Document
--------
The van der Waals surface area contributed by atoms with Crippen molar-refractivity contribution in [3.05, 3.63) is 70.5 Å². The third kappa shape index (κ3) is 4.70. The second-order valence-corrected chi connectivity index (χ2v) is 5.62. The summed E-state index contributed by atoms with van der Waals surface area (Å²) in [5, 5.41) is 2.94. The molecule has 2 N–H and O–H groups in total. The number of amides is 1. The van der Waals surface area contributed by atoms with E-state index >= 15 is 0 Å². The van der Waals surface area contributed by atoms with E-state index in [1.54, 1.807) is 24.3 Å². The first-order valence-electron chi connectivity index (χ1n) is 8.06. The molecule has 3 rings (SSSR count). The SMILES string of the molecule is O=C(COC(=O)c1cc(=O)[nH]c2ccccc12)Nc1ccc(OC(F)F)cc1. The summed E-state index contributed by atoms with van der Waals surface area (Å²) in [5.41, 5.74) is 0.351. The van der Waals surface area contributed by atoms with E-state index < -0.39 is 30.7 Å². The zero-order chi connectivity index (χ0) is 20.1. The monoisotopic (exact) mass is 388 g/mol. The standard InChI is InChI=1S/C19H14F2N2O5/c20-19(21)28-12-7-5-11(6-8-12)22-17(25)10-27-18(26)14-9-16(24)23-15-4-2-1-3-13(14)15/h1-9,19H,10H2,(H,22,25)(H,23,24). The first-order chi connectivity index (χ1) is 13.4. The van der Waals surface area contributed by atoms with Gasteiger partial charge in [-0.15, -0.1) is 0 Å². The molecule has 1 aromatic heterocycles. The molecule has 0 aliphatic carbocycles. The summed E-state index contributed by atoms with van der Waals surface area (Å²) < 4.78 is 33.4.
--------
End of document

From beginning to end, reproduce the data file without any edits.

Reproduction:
The van der Waals surface area contributed by atoms with Crippen molar-refractivity contribution in [3.05, 3.63) is 70.5 Å². The third kappa shape index (κ3) is 4.70. The second-order valence-corrected chi connectivity index (χ2v) is 5.62. The summed E-state index contributed by atoms with van der Waals surface area (Å²) in [5, 5.41) is 2.94. The molecule has 2 N–H and O–H groups in total. The number of amides is 1. The van der Waals surface area contributed by atoms with E-state index >= 15 is 0 Å². The van der Waals surface area contributed by atoms with E-state index in [1.54, 1.807) is 24.3 Å². The first-order valence-electron chi connectivity index (χ1n) is 8.06. The molecule has 3 rings (SSSR count). The SMILES string of the molecule is O=C(COC(=O)c1cc(=O)[nH]c2ccccc12)Nc1ccc(OC(F)F)cc1. The summed E-state index contributed by atoms with van der Waals surface area (Å²) in [5.41, 5.74) is 0.351. The van der Waals surface area contributed by atoms with E-state index < -0.39 is 30.7 Å². The zero-order chi connectivity index (χ0) is 20.1. The monoisotopic (exact) mass is 388 g/mol. The standard InChI is InChI=1S/C19H14F2N2O5/c20-19(21)28-12-7-5-11(6-8-12)22-17(25)10-27-18(26)14-9-16(24)23-15-4-2-1-3-13(14)15/h1-9,19H,10H2,(H,22,25)(H,23,24). The first-order chi connectivity index (χ1) is 13.4. The van der Waals surface area contributed by atoms with Gasteiger partial charge in [-0.15, -0.1) is 0 Å². The molecule has 1 aromatic heterocycles. The molecule has 0 aliphatic carbocycles. The summed E-state index contributed by atoms with van der Waals surface area (Å²) < 4.78 is 33.4.